What 5,000 year old tablets tell us about the future of accounting

Once upon time, ‘accounting in the clouds’ would have sounded more like a knock-off Beatles song than actual reality. Now, we’ve become used to this sophisticated technology. Developments in FinTech have meant that, in the world of modern accounting, the sky is no longer the limit. Contractor accountants, 3 Wise Bears say that not only is cloud-based and online accounting commonplace, it is better for the modern world of business, with freelance culture, startups and remote working businesses remaining popular.

These developments can make it easy to lose sight of the fact that civilisations were developing financial structures millennia ago. Back when tablets were only slabs of stone, economies were beginning to be cultivated by the pioneering individuals who would come to be the first accountants. How they explored economic and financial queries can tell us a lot about the foundations and future of accounting.


We started accounting with (stone) tablets

In a civilisation based in Uruk, a Mesopotamian settlement (located in what is now modern day Iraq) the world’s first known system of commerce was established. This fascinating discovery was made in 1929, when German archaeologist Julius Jordan unearthed a vast number of clay tablets, engraved with a script we now call ‘cuneiform’. These 5000 year old slabs were much older than any samples of writing that had been discovered in China, Egypt and Mesoamerica.

Along with the tablets, Jordan discovered little clay objects, shaped like the commodities of daily life – jars, loaves, animals. French archeologist Denise Schmandt-Besserat identified the purpose of these little objects: they were used for corresponding counting. These small models were part of a system in which quantities of goods could be verified by comparison, without the use of proper, numerical understanding.

Schmandt-Besserat also noticed the correlation between the tablets and the tokens. The markings on the tablet recorded the passing of the tokens as their shape was indented or drawn on the soft clay. This simple method enabled the economy’s necessary elements: trading, planning and taxation.


More complex financial structures necessitated more advanced accounting

Straightforward transactions like the exchange of 10 sheep for 100 litres of grain, could be accommodated for in ancient accounting practices. But as economies became more multifaceted, systems had to be able to handle more complex sales. Factors like numerous buyers, lenders, exchange rates and interest rates demanded a more complicated financial structure than had been used in the ancient world.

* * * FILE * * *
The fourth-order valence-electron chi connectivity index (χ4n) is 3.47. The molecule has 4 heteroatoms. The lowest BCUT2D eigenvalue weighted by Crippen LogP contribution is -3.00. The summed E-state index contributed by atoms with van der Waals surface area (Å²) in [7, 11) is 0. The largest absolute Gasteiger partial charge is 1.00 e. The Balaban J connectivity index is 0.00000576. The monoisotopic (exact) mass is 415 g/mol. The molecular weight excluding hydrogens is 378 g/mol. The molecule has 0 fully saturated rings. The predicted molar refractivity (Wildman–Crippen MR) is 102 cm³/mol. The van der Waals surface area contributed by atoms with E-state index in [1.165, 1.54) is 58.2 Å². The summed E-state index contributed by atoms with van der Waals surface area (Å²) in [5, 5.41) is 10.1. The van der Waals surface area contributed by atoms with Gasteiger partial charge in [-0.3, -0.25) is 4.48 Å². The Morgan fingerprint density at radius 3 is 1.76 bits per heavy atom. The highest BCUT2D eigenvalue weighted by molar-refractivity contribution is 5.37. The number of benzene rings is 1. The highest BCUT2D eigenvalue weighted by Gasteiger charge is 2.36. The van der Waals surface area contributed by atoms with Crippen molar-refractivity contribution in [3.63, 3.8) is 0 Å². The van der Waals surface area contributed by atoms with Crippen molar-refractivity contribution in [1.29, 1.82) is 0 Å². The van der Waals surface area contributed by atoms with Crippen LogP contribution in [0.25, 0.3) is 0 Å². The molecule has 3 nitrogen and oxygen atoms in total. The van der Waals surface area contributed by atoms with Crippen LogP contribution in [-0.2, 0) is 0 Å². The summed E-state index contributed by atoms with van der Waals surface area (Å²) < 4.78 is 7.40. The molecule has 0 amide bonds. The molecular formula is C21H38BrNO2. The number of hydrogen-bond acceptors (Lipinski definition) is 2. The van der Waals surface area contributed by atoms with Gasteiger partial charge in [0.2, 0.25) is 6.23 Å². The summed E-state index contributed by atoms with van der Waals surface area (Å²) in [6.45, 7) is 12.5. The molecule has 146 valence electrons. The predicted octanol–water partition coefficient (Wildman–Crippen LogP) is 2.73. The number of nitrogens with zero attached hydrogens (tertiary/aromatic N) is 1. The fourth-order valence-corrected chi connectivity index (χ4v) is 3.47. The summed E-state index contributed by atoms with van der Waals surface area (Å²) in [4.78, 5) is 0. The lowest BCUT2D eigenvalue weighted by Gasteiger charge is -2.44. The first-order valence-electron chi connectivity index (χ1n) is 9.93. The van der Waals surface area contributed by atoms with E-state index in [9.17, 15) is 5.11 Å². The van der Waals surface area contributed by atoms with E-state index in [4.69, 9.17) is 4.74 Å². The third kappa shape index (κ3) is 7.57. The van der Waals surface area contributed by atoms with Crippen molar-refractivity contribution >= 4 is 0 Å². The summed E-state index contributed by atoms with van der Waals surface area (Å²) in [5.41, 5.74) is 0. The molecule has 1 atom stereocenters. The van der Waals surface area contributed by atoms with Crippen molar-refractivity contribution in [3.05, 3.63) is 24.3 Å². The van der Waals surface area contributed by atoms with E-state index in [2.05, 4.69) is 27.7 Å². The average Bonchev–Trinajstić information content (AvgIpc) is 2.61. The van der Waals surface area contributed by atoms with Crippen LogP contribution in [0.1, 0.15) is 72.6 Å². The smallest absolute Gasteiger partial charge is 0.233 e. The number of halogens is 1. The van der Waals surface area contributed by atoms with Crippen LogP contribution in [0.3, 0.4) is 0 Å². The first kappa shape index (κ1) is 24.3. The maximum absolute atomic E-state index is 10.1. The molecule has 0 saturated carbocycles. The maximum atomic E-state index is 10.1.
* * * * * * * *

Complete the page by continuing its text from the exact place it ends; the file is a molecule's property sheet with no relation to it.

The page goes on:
The Roman system of writing numbers was eventually abandoned and, in the Middle Ages, Venetians began to embrace Arabic numerals. These signifiers made it easier to add and subtract, helping with the documentation of complex transactions.


The stars of accounting began to emerge…

Theologian and mathematician Luca Pacioli created the first treaty on double-entry bookkeeping. In his book, “Summa de Arithmetica, Geometria, Proportioni et Proportionalita” Pacioli included a section which would vitally shape the future of capitalism. He described in detail, the system by which every entry into an account was matched by a corresponding and opposite entry into a different account.

This lead to the accounting equation: Assets = Equity + Liabilities. Using this as a tool, accountants were able to route out errors with ease, as, if the sum of the debits didn’t amount to the sum of the credits, something had clearly gone wrong.

Its this basis system that all accountants are still using today. As the business or individuals number of exchanges and assets increases, the complexity of matching these amounts changes. Computers can assist with this, and you can see versions of these equations on your bank statements – even if you don’t do much with them other than looking at the balance.


Where are we now?

We’ve come a long way since the accounting of antiquity, but some of its integral elements, which endured throughout the middle ages and the Renaissance, are still encompassed by today’s systems. Whilst some principles of accounting are timeless, in many ways, the industry has had to mutate beyond recognition so as to adapt to economic change.

Now, as the gig economy grows and the market is constantly redefined by disruptive innovation, accounting has to work hard to keep up. But the industry is adapting. Different specialisms have been established, and start-up, freelancer and contractor accountants all bring different expertise to specific facets the changing economy.

Accountancy has developed and diversified so as to fulfil the financial requirements of a new, business landscape. Whilst stone tablets and jar-shaped counters are a thing of the past, ancient principles were the germinal of modern practice. Our current array of accounting services and financial technologies, in part, owe their sophistication to the rudimentary systems of 3000 BC.

So, while you are fully capable of running the accounting of your business, it is also easy to see that, when managing your own company, it makes sense to get an expert accountant to check your books while you stick to using the cloud and your tablet app to monitor your balance.

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